Preaching, 101

Among the questions I get from church members quite regularly are ones that relate to my preaching. "How do you prepare?", people ask. “How long does it take? Do you practice in an empty sanctuary or in front of a mirror? Are you disappointed when no one responds publicly during the invitation song?”

I take all of this as sincere interest, although I realize it is possible that the questioner is merely trying to be polite. What else can you talk about with a preacher? But if you really want to know...

In no particular order, this is the gist of my response to queries about my method of sermonizing--

The simple answer as to how long it takes to prepare a sermon is this: It has taken a lifetime. And that's no exaggeration, either. Every message, in one way or another, is shaped by experiences I've had, books I've read, successes and failures I've had along the way. And from sermons I have preached before on the same subject (yes—some do sound familiar, don't they?) I never start from zero but draw from deep in the well of my own life. So, hopefully, I have more of worth to share now than I did nearly fifty years ago with my earliest attempts.

But—focused preparation for the particular sermon you just heard on Sunday started in earnest the Monday morning before.

First and foremost, comes the scriptural text. I read and re-read it dozens of times until I think I understand what it meant when first written, and what it means for today. I keep in mind the wise rule: "It cannot mean what it never meant"—and I want to get that nailed down before going any further. Copious notes are scribbled in my Moleskine notebook.

Then, I try to craft my presentation as a reasonable conversation among friends. A logical progression of information, conclusion, and persuasion. A skeletal outline takes shape and grows more extensive as the week progresses. Of course, bottom line:  I want something to happen—I want to see minds, hearts and lives changed as a result.

Last of all, I add the stories, illustrations, and quotations—windows to let more light come in and shine through. A way to capture interest as I'm getting started. These are heavy on history, as you may have noticed, because that's a love of mine and what I studied in the university. Also—pop culture, if I can keep up with it, in an attempt to connect with a younger crowd. And lines from great literature—my attempt to bolster the efforts of high school English teachers. Shakespeare, Twain, and Hemingway do matter.

When my son was growing up at home, I would regularly drop into the sermon expressions, Teenaged Mutant Ninja Turtles, Dave Matthews Band lyrics, things he was interested in at the time. Few would notice the slight aside, but I did it to keep him engaged during church. Also, to see the spark of recognition in his eyes—that he knew I was thinking of him at that precise moment.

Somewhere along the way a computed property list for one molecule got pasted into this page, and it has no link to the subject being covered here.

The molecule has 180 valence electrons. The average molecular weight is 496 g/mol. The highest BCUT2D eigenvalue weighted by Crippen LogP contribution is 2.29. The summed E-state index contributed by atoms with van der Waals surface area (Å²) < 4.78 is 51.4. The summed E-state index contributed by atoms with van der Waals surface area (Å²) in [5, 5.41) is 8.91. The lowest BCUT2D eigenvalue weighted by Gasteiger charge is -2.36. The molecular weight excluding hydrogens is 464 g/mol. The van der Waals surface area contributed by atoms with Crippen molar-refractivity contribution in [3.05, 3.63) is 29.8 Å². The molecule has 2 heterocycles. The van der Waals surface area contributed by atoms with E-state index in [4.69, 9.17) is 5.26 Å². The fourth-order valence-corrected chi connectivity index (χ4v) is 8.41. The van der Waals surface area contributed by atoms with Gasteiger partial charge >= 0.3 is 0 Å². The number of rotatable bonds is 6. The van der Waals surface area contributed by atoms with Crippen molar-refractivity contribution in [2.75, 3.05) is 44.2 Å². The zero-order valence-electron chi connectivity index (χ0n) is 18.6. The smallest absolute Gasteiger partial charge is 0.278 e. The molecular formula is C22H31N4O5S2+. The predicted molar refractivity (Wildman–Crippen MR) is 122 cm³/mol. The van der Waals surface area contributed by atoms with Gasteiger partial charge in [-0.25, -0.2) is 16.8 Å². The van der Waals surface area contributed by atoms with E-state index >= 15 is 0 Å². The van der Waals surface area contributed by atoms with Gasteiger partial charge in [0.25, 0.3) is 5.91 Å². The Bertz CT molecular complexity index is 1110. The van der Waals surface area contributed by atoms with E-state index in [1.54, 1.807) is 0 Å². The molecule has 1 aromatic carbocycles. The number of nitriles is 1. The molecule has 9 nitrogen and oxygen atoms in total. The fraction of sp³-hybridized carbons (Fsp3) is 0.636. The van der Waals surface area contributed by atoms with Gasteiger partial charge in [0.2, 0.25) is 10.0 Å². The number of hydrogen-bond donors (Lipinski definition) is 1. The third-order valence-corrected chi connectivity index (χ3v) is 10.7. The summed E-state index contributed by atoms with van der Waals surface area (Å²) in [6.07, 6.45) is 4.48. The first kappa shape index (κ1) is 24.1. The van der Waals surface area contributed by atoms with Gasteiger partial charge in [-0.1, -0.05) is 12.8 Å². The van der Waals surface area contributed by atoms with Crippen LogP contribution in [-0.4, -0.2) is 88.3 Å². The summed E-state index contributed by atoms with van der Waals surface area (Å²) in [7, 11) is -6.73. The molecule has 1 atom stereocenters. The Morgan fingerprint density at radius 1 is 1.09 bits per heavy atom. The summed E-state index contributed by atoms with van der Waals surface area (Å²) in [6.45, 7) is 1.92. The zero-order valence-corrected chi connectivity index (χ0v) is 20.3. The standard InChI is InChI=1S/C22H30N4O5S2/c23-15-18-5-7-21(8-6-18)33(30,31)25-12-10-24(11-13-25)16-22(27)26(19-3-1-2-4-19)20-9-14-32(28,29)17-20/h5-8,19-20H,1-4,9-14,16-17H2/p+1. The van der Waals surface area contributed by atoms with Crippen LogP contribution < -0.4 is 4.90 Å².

To this day I will still do that for certain people.

No, I do not practice the sermon out loud on Saturday. But I look over my sparse notes (that outline, not a manuscript) many times and commit it to memory. The phrases and transitions. I will practice a story I'm going to be telling—just to get the timing and word order right, making sure that every word is pulling i's weight and carrying freight. I do it at dinner with friends or in casual conversation—you usually won't even realize what is happening. Trial balloons, I call them.

I'm hearing the full sermon for the first time at the same moment you are.

The entire thing—from start to finish—is bathed in prayer, of course.

A lot of folks express concern for me when I have poured out my heart and yet no one has publicly responded to the gospel call. Do I walk away discouraged or depressed, they wonder?

Well, maybe when I was younger, just starting out. These days, though, I have learned to take the long view. Of course, I want to see decisions for Christ—but I have to believe that it is happening, or starting to happen, even if no one steps into the aisle. God's Word accomplishes its purpose and does not return empty (Isaiah 55:11). Seed is sown and now must take its root. I'm like the tree farmer I met the other day.

And besides, hundreds of people outside the sanctuary are watching and listening, too. All over the country and around the world. I imagine them in my head as I preach. Who knows what's going on in all of those other places?

Thank you for listening so faithfully each week, and for giving me the rare privilege to speak into your life. I want you to know that I take it quite seriously. And thanks for letting me pull back the curtain just a bit to show you how I go about the task.

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